MAPS may be about to be reinvented again. Ever since the global positioning system (GPS) developed by the US military was opened to civilian use, it has been regarded as the standard for locating a point on a map.

Unfortunately, for most people it is also a recipe for getting lost because the intricate codes and symbols are unforgiving.

Present someone with a code comprising the basic mapping elements of “degrees, minutes and seconds” and they are already lost — on their own devices. Most cannot use a keyboard to find the symbol for degrees, let alone work out the precise format required with its spacing, characters, capitalisation and compass points.

Enter Mapcodes.

Shortly after the GPS was opened to the public in 2000, two of the founders of Dutch navigation and mapping company TomTom, Pieter Geelen and Harold Goddijn, refined the simple concept of allocating groups of letters and digits to represent any location on the surface of Earth. The name of the country can be specified, but inside a country it can be as simple as four digits separated by a dot.

The concept was donated to the public domain in 2008 and the Mapcodes Foundation was established a year ago “to provide, support, distribute and stimulate the use of mapcodes, free of charge, as widely as possible”.  Emphasising that mapcodes are no longer only a TomTom product, the foundation is working closely with Google and Nokia to build the option into their mapping systems.

“It’s a very simple short code for XY coordinates,” said Etienne Louw, general manager of TomTom Africa. “They’ve created a reference grid around the world at an accuracy of 5m². I can go anywhere and get a code of between four and six characters, on average, depending on the size of the country. In South Africa it ranges from four to seven characters.”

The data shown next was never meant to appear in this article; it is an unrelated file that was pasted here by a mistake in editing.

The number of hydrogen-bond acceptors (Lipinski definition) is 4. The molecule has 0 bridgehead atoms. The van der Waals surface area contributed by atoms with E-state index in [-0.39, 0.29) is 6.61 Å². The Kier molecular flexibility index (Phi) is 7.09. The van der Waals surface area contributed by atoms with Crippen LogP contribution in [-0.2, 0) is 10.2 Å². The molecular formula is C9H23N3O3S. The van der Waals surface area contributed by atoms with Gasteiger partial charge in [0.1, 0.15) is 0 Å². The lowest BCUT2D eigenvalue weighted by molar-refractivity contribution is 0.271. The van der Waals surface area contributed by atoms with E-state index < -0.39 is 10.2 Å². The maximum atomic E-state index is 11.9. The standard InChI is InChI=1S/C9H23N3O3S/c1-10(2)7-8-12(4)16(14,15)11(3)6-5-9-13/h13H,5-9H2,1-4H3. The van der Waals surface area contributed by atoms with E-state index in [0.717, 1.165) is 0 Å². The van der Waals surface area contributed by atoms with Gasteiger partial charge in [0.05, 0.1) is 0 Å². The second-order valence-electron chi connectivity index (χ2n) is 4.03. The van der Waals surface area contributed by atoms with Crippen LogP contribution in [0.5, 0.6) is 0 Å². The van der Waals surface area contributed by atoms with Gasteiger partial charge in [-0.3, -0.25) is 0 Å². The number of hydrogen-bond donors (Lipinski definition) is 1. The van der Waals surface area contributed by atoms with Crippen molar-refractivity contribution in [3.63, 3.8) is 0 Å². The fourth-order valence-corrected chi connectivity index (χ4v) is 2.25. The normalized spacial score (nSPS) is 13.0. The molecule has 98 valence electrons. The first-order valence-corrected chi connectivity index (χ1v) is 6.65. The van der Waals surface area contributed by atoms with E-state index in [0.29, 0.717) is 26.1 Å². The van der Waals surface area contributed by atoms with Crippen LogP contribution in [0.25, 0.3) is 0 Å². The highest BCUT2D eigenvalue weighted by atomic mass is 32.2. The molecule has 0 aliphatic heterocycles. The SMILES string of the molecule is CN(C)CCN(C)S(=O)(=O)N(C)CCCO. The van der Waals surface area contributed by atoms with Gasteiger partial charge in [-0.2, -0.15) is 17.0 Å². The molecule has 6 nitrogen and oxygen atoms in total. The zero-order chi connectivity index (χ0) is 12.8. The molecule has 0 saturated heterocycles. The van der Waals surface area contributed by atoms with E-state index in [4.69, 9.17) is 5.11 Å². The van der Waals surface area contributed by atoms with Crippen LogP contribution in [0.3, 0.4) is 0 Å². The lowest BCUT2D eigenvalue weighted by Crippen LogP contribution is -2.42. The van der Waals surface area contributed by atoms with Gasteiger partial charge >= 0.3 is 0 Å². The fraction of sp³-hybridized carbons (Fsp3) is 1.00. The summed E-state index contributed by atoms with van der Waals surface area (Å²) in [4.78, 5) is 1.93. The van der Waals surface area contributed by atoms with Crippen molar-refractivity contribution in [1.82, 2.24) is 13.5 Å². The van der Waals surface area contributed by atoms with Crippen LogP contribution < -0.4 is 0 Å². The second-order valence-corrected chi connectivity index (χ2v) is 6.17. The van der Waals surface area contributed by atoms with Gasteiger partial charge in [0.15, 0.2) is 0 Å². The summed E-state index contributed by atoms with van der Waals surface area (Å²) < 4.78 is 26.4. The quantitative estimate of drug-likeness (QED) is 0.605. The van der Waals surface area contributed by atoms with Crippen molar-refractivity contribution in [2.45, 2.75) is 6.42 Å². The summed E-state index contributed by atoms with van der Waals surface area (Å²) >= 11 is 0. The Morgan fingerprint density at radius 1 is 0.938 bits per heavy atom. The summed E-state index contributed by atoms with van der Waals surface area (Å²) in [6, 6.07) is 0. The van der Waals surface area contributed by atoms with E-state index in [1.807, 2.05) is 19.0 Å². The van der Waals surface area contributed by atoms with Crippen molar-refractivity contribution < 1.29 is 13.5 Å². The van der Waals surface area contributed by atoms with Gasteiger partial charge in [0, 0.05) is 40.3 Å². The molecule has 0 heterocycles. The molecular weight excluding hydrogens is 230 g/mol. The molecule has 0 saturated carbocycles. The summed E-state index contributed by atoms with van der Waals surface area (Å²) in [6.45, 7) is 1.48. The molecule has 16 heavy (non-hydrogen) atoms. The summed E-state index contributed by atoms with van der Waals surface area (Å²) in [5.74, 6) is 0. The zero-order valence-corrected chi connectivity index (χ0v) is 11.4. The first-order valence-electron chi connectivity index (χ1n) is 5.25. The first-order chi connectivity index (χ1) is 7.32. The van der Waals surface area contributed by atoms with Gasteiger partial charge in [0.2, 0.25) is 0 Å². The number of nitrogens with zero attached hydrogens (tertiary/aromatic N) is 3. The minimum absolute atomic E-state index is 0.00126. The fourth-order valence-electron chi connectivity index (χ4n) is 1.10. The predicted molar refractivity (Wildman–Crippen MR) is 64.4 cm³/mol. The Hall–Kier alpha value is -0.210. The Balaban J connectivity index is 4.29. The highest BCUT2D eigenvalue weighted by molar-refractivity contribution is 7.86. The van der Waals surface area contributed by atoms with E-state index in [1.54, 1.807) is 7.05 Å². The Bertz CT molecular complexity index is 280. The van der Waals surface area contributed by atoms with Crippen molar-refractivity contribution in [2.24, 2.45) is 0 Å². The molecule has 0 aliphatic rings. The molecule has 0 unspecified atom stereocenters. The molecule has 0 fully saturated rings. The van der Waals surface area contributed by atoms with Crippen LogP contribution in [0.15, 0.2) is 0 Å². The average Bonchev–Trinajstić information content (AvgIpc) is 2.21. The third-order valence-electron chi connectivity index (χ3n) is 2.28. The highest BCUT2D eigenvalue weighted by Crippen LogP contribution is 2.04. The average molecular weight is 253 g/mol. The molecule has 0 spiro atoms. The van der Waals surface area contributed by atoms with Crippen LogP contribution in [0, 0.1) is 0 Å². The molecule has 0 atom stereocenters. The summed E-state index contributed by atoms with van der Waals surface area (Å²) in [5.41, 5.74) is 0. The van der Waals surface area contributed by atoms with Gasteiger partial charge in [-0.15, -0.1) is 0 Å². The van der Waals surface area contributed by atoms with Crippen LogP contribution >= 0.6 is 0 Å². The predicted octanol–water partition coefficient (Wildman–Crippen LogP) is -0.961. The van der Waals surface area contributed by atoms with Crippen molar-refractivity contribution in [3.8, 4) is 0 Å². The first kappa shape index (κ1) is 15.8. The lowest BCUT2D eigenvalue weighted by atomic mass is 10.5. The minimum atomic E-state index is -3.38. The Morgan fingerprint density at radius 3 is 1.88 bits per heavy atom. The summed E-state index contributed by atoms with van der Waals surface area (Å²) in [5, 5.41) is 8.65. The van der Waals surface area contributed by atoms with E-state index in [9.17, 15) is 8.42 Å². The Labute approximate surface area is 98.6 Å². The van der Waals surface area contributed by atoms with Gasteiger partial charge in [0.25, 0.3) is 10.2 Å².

The Mapcode Foundation’s Amsterdam offices, for example, can be found at the mapcode “2W.JW”.  A specific parking spot outside TomTom Africa’s offices in Centurion would be “RDD.2J”.  Searching for the same spot from the Netherlands needs the international standard country code and would render it “ZAF RDD.2J”.

Mapcodes solve a major problem in location-based services, in particular on mobile devices. Moreover, it solves the problem of making any location on Earth addressable.

“With a maximum of nine characters, including the country code, billions of XY locations can suddenly be referenced,” said Louw.

A great example of how it can work is a project in the Western Cape, where TomTom Africa and Dimension Data are working with the department of health to use Mapcodes in dispatching ambulances.

“How do I get an ambulance into a rural area or informal settlement where someone has had a heart attack?” asked Louw. “It’s a solution for unaddressable areas, but also for the addressable world. Someone can have a heart attack at Melrose Arch or at a funeral in Soweto and I can give a mapcode to bring emergency responders directly to the location.

“Even inside the structured world, I can tell parents to meet at a specific spot on a sports field in a school complex.

“It’s delightfully simple and it works around the world.”

• This article was first published in Sunday Times: Business Times